Common-sense energy policy should include increased revenue-sharing

Washington isn’t run on practicality and common sense. Even when discussing domestic energy production, some politicians seem to treat it more like a four-letter word than sensible policy when cozying up to the far-left crowd.

Common sense is certainly being rejected by President Obama’s politically minded officials who continue to prevent any expansion of domestic energy production on the resources they’re charged with managing — even though it’s clearly a no-brainer. As an example, just recently, senior White House energy adviser Heather Zichal was asked directly if the administration would support increased offshore energy production. Zichal admitted to planning to keep to “our existing [Outer Continental Shelf] plan and nothing else.”

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Zichal’s statements are unfortunate, given that increasing energy production would immediately address our nation’s energy, employment and financial crises by unleashing domestic energy resources for exploration and production, which is pure free-market investment.

There’s really no disputing the fact that our nation’s domestic energy production on federal lands and waters has been stymied by this administration and is trending in the exact opposite direction of the rapid growth we’re seeing on private and state lands. I recently introduced a new bill, the Energy Production and Project Delivery Act of 2013, which would reverse the negative trend by increasing access to our domestic resources.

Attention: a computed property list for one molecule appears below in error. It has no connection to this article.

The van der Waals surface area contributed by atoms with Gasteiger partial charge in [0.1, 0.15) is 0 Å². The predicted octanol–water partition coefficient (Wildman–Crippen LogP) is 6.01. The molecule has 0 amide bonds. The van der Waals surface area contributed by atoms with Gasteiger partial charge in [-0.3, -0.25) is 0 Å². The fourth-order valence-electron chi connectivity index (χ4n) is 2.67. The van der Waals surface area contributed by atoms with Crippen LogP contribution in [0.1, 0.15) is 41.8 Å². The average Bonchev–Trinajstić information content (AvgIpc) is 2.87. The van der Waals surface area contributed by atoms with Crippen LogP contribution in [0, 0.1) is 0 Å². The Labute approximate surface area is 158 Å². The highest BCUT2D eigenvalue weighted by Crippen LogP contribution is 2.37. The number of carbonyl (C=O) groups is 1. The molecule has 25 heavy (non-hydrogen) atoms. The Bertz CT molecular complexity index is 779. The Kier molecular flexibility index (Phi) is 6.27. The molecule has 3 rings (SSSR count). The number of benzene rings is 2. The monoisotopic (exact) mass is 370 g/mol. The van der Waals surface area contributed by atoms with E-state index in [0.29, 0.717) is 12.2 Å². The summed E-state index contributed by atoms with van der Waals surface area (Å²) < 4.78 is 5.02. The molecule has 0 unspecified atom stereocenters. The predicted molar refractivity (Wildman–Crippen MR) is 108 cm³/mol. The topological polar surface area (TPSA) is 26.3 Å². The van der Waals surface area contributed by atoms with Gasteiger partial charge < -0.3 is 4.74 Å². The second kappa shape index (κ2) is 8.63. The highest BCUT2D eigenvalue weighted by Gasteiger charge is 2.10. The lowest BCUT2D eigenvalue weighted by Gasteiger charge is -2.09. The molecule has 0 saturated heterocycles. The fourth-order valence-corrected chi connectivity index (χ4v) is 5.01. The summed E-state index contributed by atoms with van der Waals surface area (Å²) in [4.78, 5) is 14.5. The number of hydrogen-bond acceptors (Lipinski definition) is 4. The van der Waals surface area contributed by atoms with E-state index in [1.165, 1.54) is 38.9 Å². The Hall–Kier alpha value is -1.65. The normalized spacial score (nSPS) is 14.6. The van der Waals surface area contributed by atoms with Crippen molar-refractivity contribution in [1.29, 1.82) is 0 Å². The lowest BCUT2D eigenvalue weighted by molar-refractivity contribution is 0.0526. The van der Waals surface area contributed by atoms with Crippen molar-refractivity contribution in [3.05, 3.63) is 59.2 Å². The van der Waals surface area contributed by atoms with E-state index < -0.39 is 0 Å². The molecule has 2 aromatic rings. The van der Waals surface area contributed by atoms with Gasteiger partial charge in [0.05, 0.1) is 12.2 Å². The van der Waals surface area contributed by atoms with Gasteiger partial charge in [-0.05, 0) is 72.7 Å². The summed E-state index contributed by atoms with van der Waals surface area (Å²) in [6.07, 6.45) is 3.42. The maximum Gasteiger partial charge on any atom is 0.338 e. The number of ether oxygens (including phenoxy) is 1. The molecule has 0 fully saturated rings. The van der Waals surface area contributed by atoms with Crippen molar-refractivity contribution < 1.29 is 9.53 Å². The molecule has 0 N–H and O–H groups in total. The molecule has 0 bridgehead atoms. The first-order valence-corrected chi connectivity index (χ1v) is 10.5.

For coastal states, maybe the most important part of my bill is that it would significantly increase federal offshore revenue-sharing without increasing Washington debt by a single dime. In fact, my bill is the only bill before Congress that increases federal offshore revenue-sharing that would be paid for. This obviously means more money coming into states and no additional deficit spending — a win-win. The states producing oil and gas off their shores deserve to be rewarded for that energy production. For example, states like Louisiana that produce energy only receive a small portion of the revenue generated from the production. The rest goes to Washington. I’ve always said that they’re our coasts, our risk and our workers, so more of that revenue should remain where it was created.

Obama is trying again to pull the wool over our eyes with an alternative energy “trust fund” established with offshore revenues. With Zichal’s statements providing context, the president has no way to pay for the fund without increased production, so the alternative is siphoning off revenue that should otherwise go to Gulf States.

My bill is different. It would increase the cap on how much revenue coastal energy-producing states are eligible to get. If the law isn’t changed, the cap will be $500 million per year starting in 2017. My bill would increase the cap to $1 billion starting in 2017, and then up to $2 billion starting in 2025.

In Louisiana, we dedicate that revenue to coastal restoration, an urgent and significant need for our state. Other states would be able to dedicate that revenue for their own needs. I’m proud to have 23 co-sponsors of my bill in the U.S. Senate. 

My bill would have a huge impact on the entire nation by making more of our abundant natural resources on federal lands available. We need to take away the administration’s lock and key and eliminate the perpetual delay and block tactics that are killing projects around the United States. While the president continues to assert that oil is gushing, he’s standing on the hose. It’s time to forgo the administration’s empty rhetoric and instead increase energy production offshore and onshore. We could start with my commonsense plan, the Energy Production and Project Delivery Act of 2013.

Vitter is the ranking member of 
the Senate Committee on 
Environment and Public Works.